Progress On The Horizon
Published by Nicholas Woodroof,
Opportunities for the fertilizer sector abound in Africa. In 2019, its population exceeded 1.32 billion people. At its current growth rate of 2.5%, the population is expected to almost double by 2050, to 2.5 billion. Luckily, the continent is blessed with the largest phosphate deposits on Earth, and many African nations have natural gas resources to produce ammonia products.
But Africa also faces many trials, from poor infrastructure, lack of technical expertise and high costs of transportation. Nitrogen, phosphorus and potassium (NPK) consumption in Africa stands at almost 8 million t, or approximately 17 kg per hectare. However, due to initiatives in many different countries the creation of fertilizers suited to African soils (as well as technical expertise and availability of farm credit), is expected to rise significantly. “In agriculture, we are developing an imports company to supply not only blended fertilizer but also to take part in the very important programme of mechanisation,” said CFAO Kenya chairman Denis Awori. “We are very much focused on the development of Africa.”
The key to the economic production of nitrogen fertilizers is having a large source of inexpensive natural gas. Egypt, with its recent discovery of offshore gas (including the 30 trillion ft3 Zohr field), is both a leading manufacturer of nitrogen (with 17 domestic plants), and an important consumer along the fertile Nile valley and delta.
The KIMA 2 ammonia factory, owned by Egyptian Chemical Industries Co., entered initial production in May 2019. The US$685 million plant is situated adjacent to the company’s original Aswan plant in Upper Egypt. The expansion has the capacity to produce 400 000 tpy of ammonia and 530 000 tpy of urea, more than doubling the company’s current production of approximately 700 000 tpy of nitrogen products.
In March 2019, Egypt’s NCIC contracted thyssenkrupp to build a new ammonia plant at its Ain El Sokhana complex 100 km southeast of Cairo. The new plant is expected to enter operation in 2022 and will have the capacity to produce 440 000 tpy of ammonia, 380 000 tpy of urea and 300 000 tpy of calcium ammonium nitrate. The company, which has phosphate and compound fertilizer capabilities, intends to sell output both domestically and internationally.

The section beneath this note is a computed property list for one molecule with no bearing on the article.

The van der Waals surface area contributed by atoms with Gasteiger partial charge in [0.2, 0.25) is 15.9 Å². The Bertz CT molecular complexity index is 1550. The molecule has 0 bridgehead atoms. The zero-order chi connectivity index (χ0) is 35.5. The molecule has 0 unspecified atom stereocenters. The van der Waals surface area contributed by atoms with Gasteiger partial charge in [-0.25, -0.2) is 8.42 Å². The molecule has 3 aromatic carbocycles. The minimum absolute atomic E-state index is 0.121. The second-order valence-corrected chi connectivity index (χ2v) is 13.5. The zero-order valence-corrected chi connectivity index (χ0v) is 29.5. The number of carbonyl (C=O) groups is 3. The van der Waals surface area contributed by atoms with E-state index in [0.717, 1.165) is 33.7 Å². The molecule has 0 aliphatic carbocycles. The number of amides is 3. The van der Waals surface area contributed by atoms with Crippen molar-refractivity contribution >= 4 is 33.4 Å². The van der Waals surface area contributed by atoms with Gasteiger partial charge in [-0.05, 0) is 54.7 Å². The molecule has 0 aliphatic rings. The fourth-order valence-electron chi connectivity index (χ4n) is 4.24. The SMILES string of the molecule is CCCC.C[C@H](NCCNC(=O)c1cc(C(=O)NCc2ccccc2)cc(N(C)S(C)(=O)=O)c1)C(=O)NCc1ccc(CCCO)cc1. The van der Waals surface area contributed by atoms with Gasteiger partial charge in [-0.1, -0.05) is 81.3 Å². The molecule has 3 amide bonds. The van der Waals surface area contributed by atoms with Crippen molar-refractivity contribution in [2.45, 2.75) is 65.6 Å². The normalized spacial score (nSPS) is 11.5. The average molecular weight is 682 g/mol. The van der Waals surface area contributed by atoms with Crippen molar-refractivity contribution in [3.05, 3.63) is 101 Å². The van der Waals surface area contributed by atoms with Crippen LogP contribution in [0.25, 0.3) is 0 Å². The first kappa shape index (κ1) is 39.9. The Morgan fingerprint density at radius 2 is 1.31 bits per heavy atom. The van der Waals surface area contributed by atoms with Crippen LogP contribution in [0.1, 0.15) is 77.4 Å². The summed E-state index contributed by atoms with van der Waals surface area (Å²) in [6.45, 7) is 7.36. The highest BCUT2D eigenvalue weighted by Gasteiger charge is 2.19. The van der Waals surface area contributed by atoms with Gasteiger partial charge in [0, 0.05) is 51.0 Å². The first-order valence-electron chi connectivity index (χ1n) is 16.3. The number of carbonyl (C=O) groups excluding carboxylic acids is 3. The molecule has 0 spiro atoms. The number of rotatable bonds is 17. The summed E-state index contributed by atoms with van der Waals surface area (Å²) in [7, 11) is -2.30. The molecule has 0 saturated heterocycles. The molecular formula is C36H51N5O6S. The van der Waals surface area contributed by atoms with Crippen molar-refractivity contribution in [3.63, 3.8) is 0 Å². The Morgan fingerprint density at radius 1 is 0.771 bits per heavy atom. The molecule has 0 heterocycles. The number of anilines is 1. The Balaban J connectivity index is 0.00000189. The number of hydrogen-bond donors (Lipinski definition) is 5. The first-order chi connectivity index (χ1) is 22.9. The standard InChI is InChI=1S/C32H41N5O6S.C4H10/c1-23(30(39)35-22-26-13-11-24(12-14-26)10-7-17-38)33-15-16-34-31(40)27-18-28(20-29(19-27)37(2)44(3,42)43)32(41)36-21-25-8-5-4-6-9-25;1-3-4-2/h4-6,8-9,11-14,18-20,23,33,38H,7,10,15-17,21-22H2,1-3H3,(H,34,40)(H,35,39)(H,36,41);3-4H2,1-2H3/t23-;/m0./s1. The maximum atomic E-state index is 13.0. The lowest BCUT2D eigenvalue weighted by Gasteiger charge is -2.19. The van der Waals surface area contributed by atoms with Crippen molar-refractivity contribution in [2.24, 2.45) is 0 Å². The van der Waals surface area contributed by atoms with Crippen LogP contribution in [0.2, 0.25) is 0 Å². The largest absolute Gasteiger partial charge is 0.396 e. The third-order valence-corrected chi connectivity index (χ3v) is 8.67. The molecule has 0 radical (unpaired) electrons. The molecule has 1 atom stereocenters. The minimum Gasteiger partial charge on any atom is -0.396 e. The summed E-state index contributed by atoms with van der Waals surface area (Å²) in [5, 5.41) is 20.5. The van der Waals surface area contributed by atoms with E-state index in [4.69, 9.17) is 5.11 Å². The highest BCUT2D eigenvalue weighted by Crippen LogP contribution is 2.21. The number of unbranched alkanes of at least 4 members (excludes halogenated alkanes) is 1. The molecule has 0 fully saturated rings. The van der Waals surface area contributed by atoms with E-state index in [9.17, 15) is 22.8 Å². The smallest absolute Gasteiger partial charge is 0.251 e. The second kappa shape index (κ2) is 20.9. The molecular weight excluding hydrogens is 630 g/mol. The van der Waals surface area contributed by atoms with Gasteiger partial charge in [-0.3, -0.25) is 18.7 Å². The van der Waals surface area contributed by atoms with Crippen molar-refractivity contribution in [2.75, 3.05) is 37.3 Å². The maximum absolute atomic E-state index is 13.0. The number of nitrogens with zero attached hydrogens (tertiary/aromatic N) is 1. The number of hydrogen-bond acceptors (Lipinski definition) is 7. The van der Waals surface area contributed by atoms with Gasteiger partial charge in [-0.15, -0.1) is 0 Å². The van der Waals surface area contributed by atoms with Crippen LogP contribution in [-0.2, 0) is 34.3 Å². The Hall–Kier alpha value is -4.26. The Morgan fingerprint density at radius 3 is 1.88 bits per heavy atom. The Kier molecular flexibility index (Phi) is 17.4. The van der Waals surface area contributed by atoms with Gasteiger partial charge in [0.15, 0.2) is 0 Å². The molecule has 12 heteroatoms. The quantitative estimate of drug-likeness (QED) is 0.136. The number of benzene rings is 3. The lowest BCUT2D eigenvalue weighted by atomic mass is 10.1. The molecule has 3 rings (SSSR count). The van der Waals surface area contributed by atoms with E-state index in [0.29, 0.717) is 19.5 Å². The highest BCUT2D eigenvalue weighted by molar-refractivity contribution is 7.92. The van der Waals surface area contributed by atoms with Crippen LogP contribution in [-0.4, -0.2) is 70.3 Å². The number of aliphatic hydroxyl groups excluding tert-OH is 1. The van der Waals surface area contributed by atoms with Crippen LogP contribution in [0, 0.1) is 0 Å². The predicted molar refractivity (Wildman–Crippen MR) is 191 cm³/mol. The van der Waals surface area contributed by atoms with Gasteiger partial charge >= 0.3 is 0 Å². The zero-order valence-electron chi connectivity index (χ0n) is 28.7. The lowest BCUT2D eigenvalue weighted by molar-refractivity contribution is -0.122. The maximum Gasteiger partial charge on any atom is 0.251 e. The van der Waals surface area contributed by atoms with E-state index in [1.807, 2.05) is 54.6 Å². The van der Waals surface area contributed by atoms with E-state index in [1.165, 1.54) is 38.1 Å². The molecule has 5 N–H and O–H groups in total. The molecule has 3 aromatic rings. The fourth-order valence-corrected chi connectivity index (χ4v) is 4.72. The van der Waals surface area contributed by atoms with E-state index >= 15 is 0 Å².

Al-Nasr Fertilizers Co. is working with Benchmark Power International to build a new ammonia production plant in the Suez Governorate. The plant will have two phases, each one with a capacity of 1200 tpd, or 438 000 tpy.
Nigeria is another candidate for increasing nitrogen fertilizer output. It produces over 1.5 trillion ft3/yr of gas, exporting about 900 billion ft3 in the form of LNG. However, approximately 400 billion ft3 is flared off, and the government wants to monetise it through gas-fired utilities and petrochemical plants.
Aliko Dangote is building the largest granulated urea fertilizer plant in the world. The US$2 billion complex, located near Lagos, will have four trains that will produce 1.5 million short tpy of ammonia and 3 million short tpy of urea.
In 2018, Indorama Eleme Fertiliser and Chemicals began construction of Train 2 at its nitrogen complex in Nigeria. The Singapore-based company currently produces 1.5 million tpy of nitrogen products at its Train 1 facility; the new train, with a urea capacity of 1.5 million tpy, will double output to 3 million t. The majority of the production at the US$3.2 billion expansion is slated for arable land in northern Nigeria. In November 2019, Moroccan phosphate producer OCP Group finalised plans to build an ammonium plant in Nigeria. The facility, which is slated to enter service in 2023, will have a capacity of 750 000 tpy of ammonia and 1 million tpy of mixed fertilizers. The US$1.5 billion plant is part of OCP’s plans to boost its fertilizer sales in Nigeria to 3 million tpy by 2025.
In June 2019, Abu Dhabi National Oil Co. (ADNOC) partnered with fertilizer company OCI to create the largest fertilizer producer in the Middle East and North Africa (MENA). The entity will have the capacity to convert natural gas into up to 5 million tpy of urea and 1.5 million tpy of ammonia. ADNOC sees the move as a way to leverage its production and exports from facilities located in its Persian Gulf port of Ruwais.
The new facilities listed will dramatically increase current levels of ammonia production in Africa, which now stands at slightly over 9 million tpy. The new capacity will significantly boost current consumption of 4.2 million tpy; agronomists note that the optimal annual consumption for Nigeria alone is 7 million short t, ten times its current usage.
This article was originally published in the March 2020 issue of World Fertilizer. To read the full article, sign in or register for a free trial.
Read the article online at: https://www.worldfertilizer.com/special-reports/10032020/progress-on-the-horizon/
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